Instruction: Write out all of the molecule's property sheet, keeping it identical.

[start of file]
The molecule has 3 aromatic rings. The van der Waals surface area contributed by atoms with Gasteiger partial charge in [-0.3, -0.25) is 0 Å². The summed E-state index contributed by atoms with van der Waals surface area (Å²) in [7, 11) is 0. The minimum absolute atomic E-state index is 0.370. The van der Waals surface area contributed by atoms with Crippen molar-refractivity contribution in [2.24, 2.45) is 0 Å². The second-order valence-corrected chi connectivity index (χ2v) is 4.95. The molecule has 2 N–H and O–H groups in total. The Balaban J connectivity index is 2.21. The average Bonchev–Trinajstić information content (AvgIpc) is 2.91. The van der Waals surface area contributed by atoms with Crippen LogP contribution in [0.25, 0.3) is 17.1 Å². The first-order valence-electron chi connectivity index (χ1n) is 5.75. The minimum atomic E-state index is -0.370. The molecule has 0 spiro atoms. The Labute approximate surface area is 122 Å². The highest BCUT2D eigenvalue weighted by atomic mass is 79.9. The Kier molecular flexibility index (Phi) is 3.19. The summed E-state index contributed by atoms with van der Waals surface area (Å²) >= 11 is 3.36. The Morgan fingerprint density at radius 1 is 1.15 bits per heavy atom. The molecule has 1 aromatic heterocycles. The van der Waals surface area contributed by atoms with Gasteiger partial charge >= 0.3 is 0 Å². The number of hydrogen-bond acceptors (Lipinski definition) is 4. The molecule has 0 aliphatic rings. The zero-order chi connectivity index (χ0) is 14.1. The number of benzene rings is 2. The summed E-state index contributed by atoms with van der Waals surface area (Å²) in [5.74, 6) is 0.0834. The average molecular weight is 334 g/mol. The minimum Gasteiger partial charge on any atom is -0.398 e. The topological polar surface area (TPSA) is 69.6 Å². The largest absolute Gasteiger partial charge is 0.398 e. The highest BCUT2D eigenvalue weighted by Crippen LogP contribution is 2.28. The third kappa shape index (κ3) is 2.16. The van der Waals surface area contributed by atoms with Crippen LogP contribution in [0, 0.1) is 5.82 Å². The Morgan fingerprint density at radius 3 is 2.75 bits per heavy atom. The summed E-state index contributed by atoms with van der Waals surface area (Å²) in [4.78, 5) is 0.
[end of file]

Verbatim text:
The molecule has 3 aromatic rings. The van der Waals surface area contributed by atoms with Gasteiger partial charge in [-0.3, -0.25) is 0 Å². The summed E-state index contributed by atoms with van der Waals surface area (Å²) in [7, 11) is 0. The minimum absolute atomic E-state index is 0.370. The van der Waals surface area contributed by atoms with Crippen molar-refractivity contribution in [2.24, 2.45) is 0 Å². The second-order valence-corrected chi connectivity index (χ2v) is 4.95. The molecule has 2 N–H and O–H groups in total. The Balaban J connectivity index is 2.21. The average Bonchev–Trinajstić information content (AvgIpc) is 2.91. The van der Waals surface area contributed by atoms with Crippen LogP contribution in [0.25, 0.3) is 17.1 Å². The first-order valence-electron chi connectivity index (χ1n) is 5.75. The minimum atomic E-state index is -0.370. The molecule has 0 spiro atoms. The Labute approximate surface area is 122 Å². The highest BCUT2D eigenvalue weighted by atomic mass is 79.9. The Kier molecular flexibility index (Phi) is 3.19. The summed E-state index contributed by atoms with van der Waals surface area (Å²) >= 11 is 3.36. The Morgan fingerprint density at radius 1 is 1.15 bits per heavy atom. The molecule has 1 aromatic heterocycles. The van der Waals surface area contributed by atoms with Gasteiger partial charge >= 0.3 is 0 Å². The number of hydrogen-bond acceptors (Lipinski definition) is 4. The molecule has 0 aliphatic rings. The zero-order chi connectivity index (χ0) is 14.1. The number of benzene rings is 2. The summed E-state index contributed by atoms with van der Waals surface area (Å²) in [5.74, 6) is 0.0834. The average molecular weight is 334 g/mol. The minimum Gasteiger partial charge on any atom is -0.398 e. The topological polar surface area (TPSA) is 69.6 Å². The largest absolute Gasteiger partial charge is 0.398 e. The highest BCUT2D eigenvalue weighted by Crippen LogP contribution is 2.28. The third kappa shape index (κ3) is 2.16. The van der Waals surface area contributed by atoms with Crippen LogP contribution in [0, 0.1) is 5.82 Å². The Morgan fingerprint density at radius 3 is 2.75 bits per heavy atom. The summed E-state index contributed by atoms with van der Waals surface area (Å²) in [4.78, 5) is 0.